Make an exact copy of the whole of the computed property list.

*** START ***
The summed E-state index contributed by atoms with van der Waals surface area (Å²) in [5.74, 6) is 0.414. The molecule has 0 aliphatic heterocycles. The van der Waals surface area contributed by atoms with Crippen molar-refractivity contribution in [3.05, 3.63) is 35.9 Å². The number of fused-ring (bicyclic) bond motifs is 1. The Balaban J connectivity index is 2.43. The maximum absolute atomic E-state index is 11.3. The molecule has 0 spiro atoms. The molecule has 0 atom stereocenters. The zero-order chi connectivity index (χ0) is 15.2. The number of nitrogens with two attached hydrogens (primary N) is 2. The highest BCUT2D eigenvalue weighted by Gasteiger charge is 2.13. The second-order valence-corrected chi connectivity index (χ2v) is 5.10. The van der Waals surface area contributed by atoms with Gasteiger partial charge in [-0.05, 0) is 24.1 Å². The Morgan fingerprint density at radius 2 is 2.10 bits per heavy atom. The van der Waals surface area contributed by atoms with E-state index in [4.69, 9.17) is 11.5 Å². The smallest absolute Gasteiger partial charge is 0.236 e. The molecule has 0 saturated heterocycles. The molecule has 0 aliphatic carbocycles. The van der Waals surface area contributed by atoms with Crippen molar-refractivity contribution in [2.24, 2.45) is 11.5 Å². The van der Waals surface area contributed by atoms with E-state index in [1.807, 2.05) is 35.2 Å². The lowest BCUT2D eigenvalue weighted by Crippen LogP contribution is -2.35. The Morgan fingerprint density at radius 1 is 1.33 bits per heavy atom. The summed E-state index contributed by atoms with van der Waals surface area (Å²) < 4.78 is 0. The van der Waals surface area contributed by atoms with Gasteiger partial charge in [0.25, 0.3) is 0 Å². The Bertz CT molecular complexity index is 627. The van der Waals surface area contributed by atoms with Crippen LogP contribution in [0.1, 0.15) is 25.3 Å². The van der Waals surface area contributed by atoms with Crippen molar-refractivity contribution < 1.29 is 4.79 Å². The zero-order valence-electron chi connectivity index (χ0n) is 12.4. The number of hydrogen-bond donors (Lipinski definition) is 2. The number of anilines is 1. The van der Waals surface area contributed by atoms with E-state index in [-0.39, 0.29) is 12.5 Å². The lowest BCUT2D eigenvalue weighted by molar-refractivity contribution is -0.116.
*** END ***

The summed E-state index contributed by atoms with van der Waals surface area (Å²) in [5.74, 6) is 0.414. The molecule has 0 aliphatic heterocycles. The van der Waals surface area contributed by atoms with Crippen molar-refractivity contribution in [3.05, 3.63) is 35.9 Å². The number of fused-ring (bicyclic) bond motifs is 1. The Balaban J connectivity index is 2.43. The maximum absolute atomic E-state index is 11.3. The molecule has 0 spiro atoms. The molecule has 0 atom stereocenters. The zero-order chi connectivity index (χ0) is 15.2. The number of nitrogens with two attached hydrogens (primary N) is 2. The highest BCUT2D eigenvalue weighted by Gasteiger charge is 2.13. The second-order valence-corrected chi connectivity index (χ2v) is 5.10. The van der Waals surface area contributed by atoms with Gasteiger partial charge in [-0.05, 0) is 24.1 Å². The Morgan fingerprint density at radius 2 is 2.10 bits per heavy atom. The van der Waals surface area contributed by atoms with E-state index in [4.69, 9.17) is 11.5 Å². The smallest absolute Gasteiger partial charge is 0.236 e. The molecule has 0 saturated heterocycles. The molecule has 0 aliphatic carbocycles. The van der Waals surface area contributed by atoms with Crippen molar-refractivity contribution in [2.24, 2.45) is 11.5 Å². The van der Waals surface area contributed by atoms with E-state index in [1.807, 2.05) is 35.2 Å². The lowest BCUT2D eigenvalue weighted by Crippen LogP contribution is -2.35. The Morgan fingerprint density at radius 1 is 1.33 bits per heavy atom. The summed E-state index contributed by atoms with van der Waals surface area (Å²) < 4.78 is 0. The van der Waals surface area contributed by atoms with Gasteiger partial charge in [0.25, 0.3) is 0 Å². The Bertz CT molecular complexity index is 627. The van der Waals surface area contributed by atoms with Crippen LogP contribution in [0.1, 0.15) is 25.3 Å². The van der Waals surface area contributed by atoms with Crippen molar-refractivity contribution < 1.29 is 4.79 Å². The zero-order valence-electron chi connectivity index (χ0n) is 12.4. The number of hydrogen-bond donors (Lipinski definition) is 2. The number of anilines is 1. The van der Waals surface area contributed by atoms with E-state index in [-0.39, 0.29) is 12.5 Å². The lowest BCUT2D eigenvalue weighted by molar-refractivity contribution is -0.116.